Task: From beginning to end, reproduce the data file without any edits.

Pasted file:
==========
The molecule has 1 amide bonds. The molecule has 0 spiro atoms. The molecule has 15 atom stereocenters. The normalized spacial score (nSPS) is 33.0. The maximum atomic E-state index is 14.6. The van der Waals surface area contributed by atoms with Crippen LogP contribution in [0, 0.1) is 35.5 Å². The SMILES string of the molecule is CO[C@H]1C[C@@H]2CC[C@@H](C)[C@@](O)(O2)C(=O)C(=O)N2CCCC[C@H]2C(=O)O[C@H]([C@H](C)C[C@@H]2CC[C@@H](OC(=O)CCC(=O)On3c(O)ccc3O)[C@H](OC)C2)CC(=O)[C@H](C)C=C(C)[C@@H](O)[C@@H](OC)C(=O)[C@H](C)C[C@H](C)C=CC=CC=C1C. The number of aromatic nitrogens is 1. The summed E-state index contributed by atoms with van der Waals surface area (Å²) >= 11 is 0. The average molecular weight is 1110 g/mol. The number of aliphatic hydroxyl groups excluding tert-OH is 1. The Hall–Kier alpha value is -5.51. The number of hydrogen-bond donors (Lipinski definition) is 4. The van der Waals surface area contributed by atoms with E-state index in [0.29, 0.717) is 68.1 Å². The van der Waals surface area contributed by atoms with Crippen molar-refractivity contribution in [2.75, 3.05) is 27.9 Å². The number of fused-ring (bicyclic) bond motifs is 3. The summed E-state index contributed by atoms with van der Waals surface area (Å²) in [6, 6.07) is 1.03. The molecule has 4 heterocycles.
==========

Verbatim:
The molecule has 1 amide bonds. The molecule has 0 spiro atoms. The molecule has 15 atom stereocenters. The normalized spacial score (nSPS) is 33.0. The maximum atomic E-state index is 14.6. The van der Waals surface area contributed by atoms with Crippen LogP contribution in [0, 0.1) is 35.5 Å². The SMILES string of the molecule is CO[C@H]1C[C@@H]2CC[C@@H](C)[C@@](O)(O2)C(=O)C(=O)N2CCCC[C@H]2C(=O)O[C@H]([C@H](C)C[C@@H]2CC[C@@H](OC(=O)CCC(=O)On3c(O)ccc3O)[C@H](OC)C2)CC(=O)[C@H](C)C=C(C)[C@@H](O)[C@@H](OC)C(=O)[C@H](C)C[C@H](C)C=CC=CC=C1C. The number of aromatic nitrogens is 1. The summed E-state index contributed by atoms with van der Waals surface area (Å²) >= 11 is 0. The average molecular weight is 1110 g/mol. The number of aliphatic hydroxyl groups excluding tert-OH is 1. The Hall–Kier alpha value is -5.51. The number of hydrogen-bond donors (Lipinski definition) is 4. The van der Waals surface area contributed by atoms with E-state index in [0.29, 0.717) is 68.1 Å². The van der Waals surface area contributed by atoms with Crippen molar-refractivity contribution in [2.75, 3.05) is 27.9 Å². The number of fused-ring (bicyclic) bond motifs is 3. The summed E-state index contributed by atoms with van der Waals surface area (Å²) in [6, 6.07) is 1.03. The molecule has 4 heterocycles.